Inspired by the AccessArt Village, artist Rachel Thompson works with pre-school aged children in St Matthew’s Nursery School, Cambridge to make their very own night time scenes with collage and wax-resist.
Wanting to celebrate The AccessArt Village, which had recently been seen in the Ruskin Gallery, Cambridge, I visited the neighbouring nursery school at St Matthew’s Primary and Nursery School, to work with children aged 3 and 4, to create paintings inspired by batik houses in the AccessArt Village and a night time Christmas card which had been created for the event.
I introduced the technique of wax resist to the children and how watercolour paint can be used to create a ‘wash’. Both these techniques are interesting particularly for their transforming effects and the element of magic created by seeing the white marks and shapes appearing on the paper as the blue wash is painted over.
Further to the materials themselves, another way this activity presented a good challenge for the children was that it was an extended craft, to be completed in two separate sessions – with the night sky painting being part one, and the paper collage houses being part two. With the nursery having children attending on different combinations of days, I arranged to complete the project over four morning sessions.
The materials we used for the Night Time Collages were:
- White wax crayons,
- Watered down blue gouache paint in pots,
- Water colour or thick cartridge paper,
- Assorted coloured card, pre-cut into rectangles and triangles for the houses,
- Sequins for the lights in the windows,
- Wax crayons,
- Glue sticks,
- Paint brushes
The paper size we chose was A4, but this craft would be particularly effective on larger A3 or even A2 paper. There is also scope for a group of children working together to create a large scale picture together.
Stage 1: Wax Resist using white crayon on paper
The activity was structured so that small groups of 5 or 6 children participated at a time. This worked well for this pre school age group, but fuller class participation would be possible with older children needing less supervision.
Before the activity began, I did a short demonstration of the materials, introducing the concept of wax resist, showing how, when we make a mark with the wax and paint a blue ‘wash’ over the top, the marks magically appear. With the theme also being the night sky, we discussed what things we might see in the sky at night. The children were able to respond with ‘stars’, ‘moon’, ‘owl’ and (when prompted about our skies in winter time), ‘snow flakes’.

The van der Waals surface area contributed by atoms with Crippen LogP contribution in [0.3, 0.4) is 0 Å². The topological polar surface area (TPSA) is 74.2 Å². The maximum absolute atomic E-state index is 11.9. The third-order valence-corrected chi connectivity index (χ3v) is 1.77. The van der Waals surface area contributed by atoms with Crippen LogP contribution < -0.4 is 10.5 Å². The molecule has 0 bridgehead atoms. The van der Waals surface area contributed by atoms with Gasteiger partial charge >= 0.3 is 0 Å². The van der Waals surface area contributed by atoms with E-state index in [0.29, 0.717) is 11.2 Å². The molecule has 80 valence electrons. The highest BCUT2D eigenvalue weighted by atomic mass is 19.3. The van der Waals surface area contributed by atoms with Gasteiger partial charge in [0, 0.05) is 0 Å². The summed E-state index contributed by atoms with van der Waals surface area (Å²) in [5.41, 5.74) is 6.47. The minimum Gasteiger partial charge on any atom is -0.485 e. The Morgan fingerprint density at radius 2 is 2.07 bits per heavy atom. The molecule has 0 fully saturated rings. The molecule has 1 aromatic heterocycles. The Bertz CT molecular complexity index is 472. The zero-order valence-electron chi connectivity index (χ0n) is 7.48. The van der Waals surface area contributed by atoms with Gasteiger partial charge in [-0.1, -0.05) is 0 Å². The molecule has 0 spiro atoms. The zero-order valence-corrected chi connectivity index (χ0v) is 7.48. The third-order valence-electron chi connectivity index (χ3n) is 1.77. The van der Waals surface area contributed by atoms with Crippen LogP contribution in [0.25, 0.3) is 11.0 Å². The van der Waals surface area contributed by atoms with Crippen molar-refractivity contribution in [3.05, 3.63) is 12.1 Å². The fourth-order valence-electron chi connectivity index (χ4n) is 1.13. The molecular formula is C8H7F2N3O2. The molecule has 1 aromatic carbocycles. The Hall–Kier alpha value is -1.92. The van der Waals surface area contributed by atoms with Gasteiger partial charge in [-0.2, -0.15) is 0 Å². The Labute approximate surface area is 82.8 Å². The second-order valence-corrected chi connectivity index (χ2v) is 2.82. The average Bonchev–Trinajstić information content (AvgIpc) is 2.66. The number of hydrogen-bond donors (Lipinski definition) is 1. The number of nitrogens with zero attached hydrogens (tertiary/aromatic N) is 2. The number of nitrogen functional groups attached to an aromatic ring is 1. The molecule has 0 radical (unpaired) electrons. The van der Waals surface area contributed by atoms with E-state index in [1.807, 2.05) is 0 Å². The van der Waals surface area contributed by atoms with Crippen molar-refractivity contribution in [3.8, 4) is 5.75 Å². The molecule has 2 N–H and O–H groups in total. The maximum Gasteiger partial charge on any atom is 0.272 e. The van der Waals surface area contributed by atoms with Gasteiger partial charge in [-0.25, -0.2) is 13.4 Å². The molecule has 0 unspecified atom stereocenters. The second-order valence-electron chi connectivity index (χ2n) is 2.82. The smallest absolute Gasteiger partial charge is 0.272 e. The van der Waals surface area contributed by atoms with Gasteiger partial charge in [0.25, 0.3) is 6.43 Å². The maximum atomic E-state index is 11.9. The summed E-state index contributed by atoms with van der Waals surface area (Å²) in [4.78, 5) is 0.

The first group of children then sat down and began using the white wax to create their snow drops, snowflakes, stars, moons etc on the paper. Most of the group needed some assistance with applying the pressure needed to create enough of a mark to resist the paint and some needed a little more encouragement to render the marks as snow/stars rather than lines and dots, circles etc. The emphasis was very much on the process and the materials however, and I was keen to only gently encourage rather than make the activity too didactic.
Once the group had finished the wax resist section, they were given a pot of watered-down gouache paint and paint brushes, and they really enjoyed covering their paper with the deep blue and seeing their wax marks appearing on the paper.
The paintings were then left to dry and the following week it was time for stage two of the project.
Stage Two: Collage
We began this activity by re-capping what the children had done so far with the wax and water colour wash. We discussed the next stage and what materials we would be using.
I explained that the cardboard windows and doors were yellow and orange to indicate there were lights on inside the houses that would illuminate through the night time sky. I then assembled a house shape using the pre-cut cardboard so the children had something to work from.
Pre-cut cardboard wouldn’t be necessary if doing this activity with older children but I found the children responded particularly well to seeing a clear series of steps to complete so as to produce something recognisable. With flexibility encouraged as to what details they wanted to add, it felt like the right balance between structure and artistic expression!
A good extension of this project would be to introduce what types of houses we see, both where we live, and around the world. This would introduce children to a broader range of architecture that reflects our world’s cultural and religious diversity.
After demonstrating the collage section, the children then got going choosing the pieces of card they would need to make their own collage house. I explained that each house, roof, door, window etc was a slightly different shape and they could choose what size house they would like and how many windows they wanted it to have.
It was interesting to see the variation in terms of attention span applied to the task, with some children being perfectly happy to stick their house together and move on to something else, and others spending nearly 20 minutes carefully sticking windows all over their houses! It was great to discuss their thinking and ideas as they worked and to see the two stages of the activity coming together to create a lovely scene.
Overall, the children at St Matthew’s nursery responded really well to this project, and it was a great opportunity for them to create something that was over an extended period of time. We hope to visit the nursery again in the near future to work on another project that inspires their creative imagination and artistic skill!
Many thanks to pupils and staff at St Matthew’s Nursery for hosting sharing with AccessArt.